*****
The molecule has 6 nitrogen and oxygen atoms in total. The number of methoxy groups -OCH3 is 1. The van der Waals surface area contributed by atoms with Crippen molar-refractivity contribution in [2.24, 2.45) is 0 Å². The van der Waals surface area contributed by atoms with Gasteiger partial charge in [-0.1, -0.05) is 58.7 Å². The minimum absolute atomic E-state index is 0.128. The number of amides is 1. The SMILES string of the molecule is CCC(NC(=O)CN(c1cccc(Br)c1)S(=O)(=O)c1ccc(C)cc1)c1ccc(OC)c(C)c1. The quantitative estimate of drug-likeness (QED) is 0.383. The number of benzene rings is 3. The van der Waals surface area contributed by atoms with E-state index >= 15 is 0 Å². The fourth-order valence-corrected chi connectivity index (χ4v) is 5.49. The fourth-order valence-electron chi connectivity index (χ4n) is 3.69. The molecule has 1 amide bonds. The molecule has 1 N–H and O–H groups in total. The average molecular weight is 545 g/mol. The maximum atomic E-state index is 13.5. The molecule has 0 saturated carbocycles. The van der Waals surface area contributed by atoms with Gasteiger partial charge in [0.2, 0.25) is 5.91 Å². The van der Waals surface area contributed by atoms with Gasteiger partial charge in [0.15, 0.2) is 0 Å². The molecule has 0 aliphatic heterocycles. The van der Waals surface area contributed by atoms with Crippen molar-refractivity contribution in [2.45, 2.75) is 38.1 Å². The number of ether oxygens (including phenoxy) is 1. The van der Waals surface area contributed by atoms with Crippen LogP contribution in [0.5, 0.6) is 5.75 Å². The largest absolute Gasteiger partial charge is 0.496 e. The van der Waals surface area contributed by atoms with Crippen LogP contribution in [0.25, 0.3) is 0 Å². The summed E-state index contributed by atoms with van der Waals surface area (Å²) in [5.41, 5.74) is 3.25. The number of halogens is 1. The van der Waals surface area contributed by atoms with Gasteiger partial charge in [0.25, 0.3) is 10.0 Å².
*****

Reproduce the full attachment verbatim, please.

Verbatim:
The molecule has 6 nitrogen and oxygen atoms in total. The number of methoxy groups -OCH3 is 1. The van der Waals surface area contributed by atoms with Crippen molar-refractivity contribution in [2.24, 2.45) is 0 Å². The van der Waals surface area contributed by atoms with Gasteiger partial charge in [-0.1, -0.05) is 58.7 Å². The minimum absolute atomic E-state index is 0.128. The number of amides is 1. The SMILES string of the molecule is CCC(NC(=O)CN(c1cccc(Br)c1)S(=O)(=O)c1ccc(C)cc1)c1ccc(OC)c(C)c1. The quantitative estimate of drug-likeness (QED) is 0.383. The number of benzene rings is 3. The van der Waals surface area contributed by atoms with E-state index >= 15 is 0 Å². The fourth-order valence-corrected chi connectivity index (χ4v) is 5.49. The fourth-order valence-electron chi connectivity index (χ4n) is 3.69. The molecule has 1 amide bonds. The molecule has 1 N–H and O–H groups in total. The average molecular weight is 545 g/mol. The maximum atomic E-state index is 13.5. The molecule has 0 saturated carbocycles. The van der Waals surface area contributed by atoms with Gasteiger partial charge in [0.2, 0.25) is 5.91 Å². The van der Waals surface area contributed by atoms with Gasteiger partial charge in [0.15, 0.2) is 0 Å². The molecule has 0 aliphatic heterocycles. The van der Waals surface area contributed by atoms with Crippen molar-refractivity contribution in [2.45, 2.75) is 38.1 Å². The number of ether oxygens (including phenoxy) is 1. The van der Waals surface area contributed by atoms with Crippen LogP contribution in [0.5, 0.6) is 5.75 Å². The largest absolute Gasteiger partial charge is 0.496 e. The van der Waals surface area contributed by atoms with Crippen LogP contribution in [0.25, 0.3) is 0 Å². The summed E-state index contributed by atoms with van der Waals surface area (Å²) in [5.41, 5.74) is 3.25. The number of halogens is 1. The van der Waals surface area contributed by atoms with Gasteiger partial charge in [0.25, 0.3) is 10.0 Å².